The Catholic Church is on the front lines of an escalating conflict between the Nicaraguan President Daniel Ortega's increasingly authoritarian government and the broad-based opposition that wants him gone.
In the Central American country the church has often been immersed in politics, and priests are currently both witnesses and players in the crisis that has racked the nation for the past three months and claimed almost 300 lives, The New York Times reported on July 22.
Recent developments Nicaragua and the South American State of Venezuela both offer both a sobering indication about the direction of those societies and also a thorough debunking of one of the most persistent myths about anti-Christian persecution in the early 21st century.
Since the subject first arose as a matter of political and media chatter in the 1990s, conversation about anti-Christian persecution has gone through several phases of denial, John L. Allen Jr. wrote in the July 20 edition of Crux News.
The first was that there was such a thing at all, fueled by suspicion in some cultural and media circles that "anti-Christian persecution" had been stirred up by conservative Western Christians looking to win sympathy for socially unpopular positions on matters such as homosexuality and women.
After the rise of ISIS in Iraq and Syria that position became unsustainable, and most people were willing to recognize that Christians are being persecuted today at the hands of Islamic radicalism in various parts of the Middle East.
More recently, news of a possible breakthrough in Vatican-China relations has refocused attention on the fact that there is a persecuted, underground church in China, and that it's not just radical Muslims who sometimes see Christianity as a threat.
"The remaining type of denial, and one that's proven surprisingly enduring, is that Christians are at risk of persecution only where they're a minority.
"In largely Christian societies, or so the myth goes, individual Christians ought to be safe - and if they're not, whatever they're suffering isn't really 'religious' persecution," wrote Allen.
He notes that reflection can show that it's not just places where Christians are a minority that form the front lines of this war, and it never has been.
The Center for the Study of Global Christianity estimates that of the seventy million Christians who have been martyred since the time of Christ, forty-five million died in the 20th century alone.
By far the largest concentration was in the Soviet Union, with as many as twenty-five million killed inside Russia and an additional eight million in Ukraine. Both Russia and Ukraine are profoundly Christian societies and have been for centuries, even during the period in which they were governed by officially atheistic regimes.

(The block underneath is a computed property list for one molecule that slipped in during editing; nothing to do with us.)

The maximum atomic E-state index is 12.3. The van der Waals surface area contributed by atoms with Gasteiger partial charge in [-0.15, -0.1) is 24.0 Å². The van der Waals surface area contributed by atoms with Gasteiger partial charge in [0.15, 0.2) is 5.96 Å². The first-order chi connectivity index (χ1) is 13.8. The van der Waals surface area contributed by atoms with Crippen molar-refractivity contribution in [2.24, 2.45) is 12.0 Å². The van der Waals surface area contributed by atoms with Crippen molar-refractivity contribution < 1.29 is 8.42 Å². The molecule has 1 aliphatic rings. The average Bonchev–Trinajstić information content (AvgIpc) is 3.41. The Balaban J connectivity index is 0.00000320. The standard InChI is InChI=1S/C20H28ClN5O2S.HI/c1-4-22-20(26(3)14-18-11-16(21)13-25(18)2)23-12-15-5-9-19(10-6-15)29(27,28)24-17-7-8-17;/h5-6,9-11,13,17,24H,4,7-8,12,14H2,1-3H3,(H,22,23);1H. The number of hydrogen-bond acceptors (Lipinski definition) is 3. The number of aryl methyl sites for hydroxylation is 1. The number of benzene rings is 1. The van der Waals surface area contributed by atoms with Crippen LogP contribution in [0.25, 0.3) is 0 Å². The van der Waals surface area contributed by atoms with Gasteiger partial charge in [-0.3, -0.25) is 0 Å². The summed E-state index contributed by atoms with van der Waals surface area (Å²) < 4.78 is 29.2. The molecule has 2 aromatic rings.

And many of the most celebrated martyrs of the late 20th century came in Latin America, among Christians who resisted the police States of the region.
When Pope Francis officially canonizes Archbishop Oscar Romero of El Salvador, who was shot to death while saying Mass in 1980 for his advocacy of the poor and victims of human rights abuses, there will be a new reminder.
Allen cites other examples of these "majority martyrs" including American Sister Dorothy Stang, the great "martyr of the Amazon" in overwhelmingly Catholic Brazil, and Maria Elizabeth Macías Castro, a leader in the Scalabrinian lay movement and a popular blogger, beheaded in Mexico in 2011 for exposing the activities of a drug cartel.
"Today, Latin America is once more in the forefront of exposing the 'only a minority' myth, due to literal violence in Nicaragua and mounting political and legal harassment in Venezuela," noted Allen.
Only the day before Crux's Inés San Martín offered a chilling tick-tock of recent attacks on church personnel or sites in Nicaragua, where forces loyal to Sandinista President Daniel Ortega and his wife, Vice President Rosario Murillo, are increasingly inclined to see Catholic clergy and activists as the enemy.
In the early days of the upheaval, Ortega appealed to the bishops to mediate in talks with the opposition, an alliance of disparate groups including students, business associations and farmers' organizations, the NYT reported.
But as the government intensified its opposition crackdown, Ortega no longer treats the bishops as neutral arbiters, unleashing attacks by his followers on priests and on churches.
Ortega was president of Nicaragua between 1979 and 1990 and returned to power in 2007, has also denied the government had ordered hospitals not to treat the wounds of anti-government protestors, the BBC reported.
He also rejected reports of attacks on Roman Catholic priests, who he said should continue to mediate in stalled peace talks between the protesters and the government.